Low Blood Pressure and Anxiety

Low Blood Pressure and Anxiety

A bag full of Halloween candy might be called “Too much of a good thing.” Someone with high blood pressure (hypertension) might consider low blood pressure a good option, but actually it is not. Low blood pressure or hypotension is also an imbalance, an outlier from the norm, and therefore, has potential problems associated with it.1,2,3,

Low blood pressure can lead to heart disorders, neurological disorders or fainting, mental confusion, sweating, and endocrine disorders due to oxygen deprivation. The body can lapse into shock, a life threatening condition.1

What is Low Blood Pressure?

Systolic pressure is the first reading reported on medical records, that reading is when the heart is working. Diastolic pressure is the second reading, when the heart is resting. A reading of 90/60 mmHg (millimeters of mercury) or lower is considered low blood pressure. When blood pressure is too low, not enough oxygen is getting to the brain and other vital organs. Although blood pressure normally fluctuates up to 30 or 40 mmHg, the favored baseline or preferred “normal” is 120/80 mmHg.

What Are The Symptoms of Low Blood Pressure?

  • Depression
  • Dizziness (especially after rapid movements or eating)
  • Cold, clammy, pale skin
  • Rapid, uneven, shallow breathing
  • Thirst
  • Palpitations
  • Fatigue
  • Nausea
  • Fainting
  • Overall Weakness

What Affects Blood Pressure?

Sleeping lowers blood pressure; emotional stress and physical exercise increases it. Anxiety is an emotional stress. Depression is related to anxiety. Many of the discomforts of anxiety that have been listed are likely to affect blood pressure.

What Else Might Be Going On?

Knowing that anxiety is an issue makes it easy to assume that is what is causing the lowered blood pressure. However, check with your medical care provider to be sure that there is no medication or other medical issues that are affecting your blood pressure. Numerous other influences: adrenal gland failure, a nerve condition, an imbalance in salt and fluids and compression stockings can affect blood pressure.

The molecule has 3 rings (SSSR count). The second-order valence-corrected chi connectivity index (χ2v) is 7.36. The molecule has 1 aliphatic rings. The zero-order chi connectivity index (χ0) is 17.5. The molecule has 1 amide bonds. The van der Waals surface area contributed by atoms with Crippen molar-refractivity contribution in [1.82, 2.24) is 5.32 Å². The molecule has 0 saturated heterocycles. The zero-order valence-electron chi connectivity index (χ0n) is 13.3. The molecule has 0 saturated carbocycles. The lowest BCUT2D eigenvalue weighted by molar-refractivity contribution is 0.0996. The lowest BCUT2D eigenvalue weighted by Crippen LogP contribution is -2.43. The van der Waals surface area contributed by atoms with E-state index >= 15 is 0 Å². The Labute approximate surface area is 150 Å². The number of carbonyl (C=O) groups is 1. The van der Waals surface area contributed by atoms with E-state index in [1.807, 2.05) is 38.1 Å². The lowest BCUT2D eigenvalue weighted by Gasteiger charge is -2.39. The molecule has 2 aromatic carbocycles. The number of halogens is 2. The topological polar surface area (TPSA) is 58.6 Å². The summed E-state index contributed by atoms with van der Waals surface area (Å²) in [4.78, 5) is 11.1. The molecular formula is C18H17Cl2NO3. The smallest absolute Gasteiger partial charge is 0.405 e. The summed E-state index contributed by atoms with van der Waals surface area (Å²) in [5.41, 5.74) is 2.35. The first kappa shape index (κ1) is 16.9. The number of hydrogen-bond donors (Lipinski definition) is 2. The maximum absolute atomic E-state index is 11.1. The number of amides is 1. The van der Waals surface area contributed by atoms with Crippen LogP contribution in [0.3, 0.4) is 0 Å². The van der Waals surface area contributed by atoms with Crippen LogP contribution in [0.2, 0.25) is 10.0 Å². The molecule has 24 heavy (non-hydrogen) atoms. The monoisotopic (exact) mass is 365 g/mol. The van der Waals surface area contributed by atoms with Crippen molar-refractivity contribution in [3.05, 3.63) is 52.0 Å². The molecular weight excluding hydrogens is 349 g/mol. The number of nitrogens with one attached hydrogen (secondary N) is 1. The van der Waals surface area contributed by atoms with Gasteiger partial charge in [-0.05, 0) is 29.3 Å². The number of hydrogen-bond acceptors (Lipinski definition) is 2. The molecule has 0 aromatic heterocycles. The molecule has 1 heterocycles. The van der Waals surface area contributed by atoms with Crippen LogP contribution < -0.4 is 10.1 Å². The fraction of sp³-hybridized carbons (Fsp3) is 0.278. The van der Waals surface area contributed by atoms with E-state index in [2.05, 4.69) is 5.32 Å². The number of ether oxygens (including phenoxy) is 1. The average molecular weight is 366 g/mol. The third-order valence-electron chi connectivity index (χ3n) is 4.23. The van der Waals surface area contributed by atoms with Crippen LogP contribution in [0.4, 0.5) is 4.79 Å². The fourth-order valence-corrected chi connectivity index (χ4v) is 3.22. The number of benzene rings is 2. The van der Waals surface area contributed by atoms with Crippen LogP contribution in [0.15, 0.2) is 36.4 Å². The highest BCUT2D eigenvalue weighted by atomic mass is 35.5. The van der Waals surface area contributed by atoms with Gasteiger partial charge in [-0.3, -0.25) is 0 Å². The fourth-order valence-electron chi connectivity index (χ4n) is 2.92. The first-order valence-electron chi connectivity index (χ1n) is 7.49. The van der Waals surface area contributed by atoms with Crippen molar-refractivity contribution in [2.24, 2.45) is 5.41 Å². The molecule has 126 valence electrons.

Medical staff can check your blood pressure with a sphygmomanometer. Blood tests will indicate if there is a blood sugar issue. An electrocardiogram (ECG) will indicate the condition of your heart. A Holter monitor can be worn for 24 hours and will record heart fluctuations. An echocardiogram is an ultrasound tool for monitoring the heart in motion, it detects irregularities. An exercise stress test, valsalva maneuver, or tilt-table test might also be indicated as a way to eliminate causes other than anxiety. None of these will be needed if your physician is satisfied that anxiety is the culprit.

How Do I Ease the Symptoms?

Being aware of what causes any discomfort is helpful. Plan on eating more than three times a day. Also, lying down after meals may be helpful in reducing dizziness caused by the digestive tract using too much blood. That simple change can help a lot. Eating smaller meals and fewer carbohydrates may be another method of reducing the effects of low blood pressure.

References:

  1. Hildrum, Bjørn; Mykletun, Arnstein; Stordal, Eystein; Bjelland, Ingvar; Dahl, Alv A.; Holmen, Jostein, 2007. Association of low blood pressure with anxiety and depression: the Nord-Trøndelag Health Study. Journal of Epidemiology & Community Health. Jan2007, Vol. 61 Issue 1, p53-58. 6p.
  2. Norway, 2007. People with low blood pressure may be prone to depression.
  3. Nursing Standard. 2/14/2007, Vol. 21 Issue 23, p17-17. 1/3p.
  4. Keogh, Edmund; Chaloner, Nicola, 2002. Anxiety sensitivity and pain
  5. Psychopharmacology. Vol. 164 Issue 4, p429. 3p.

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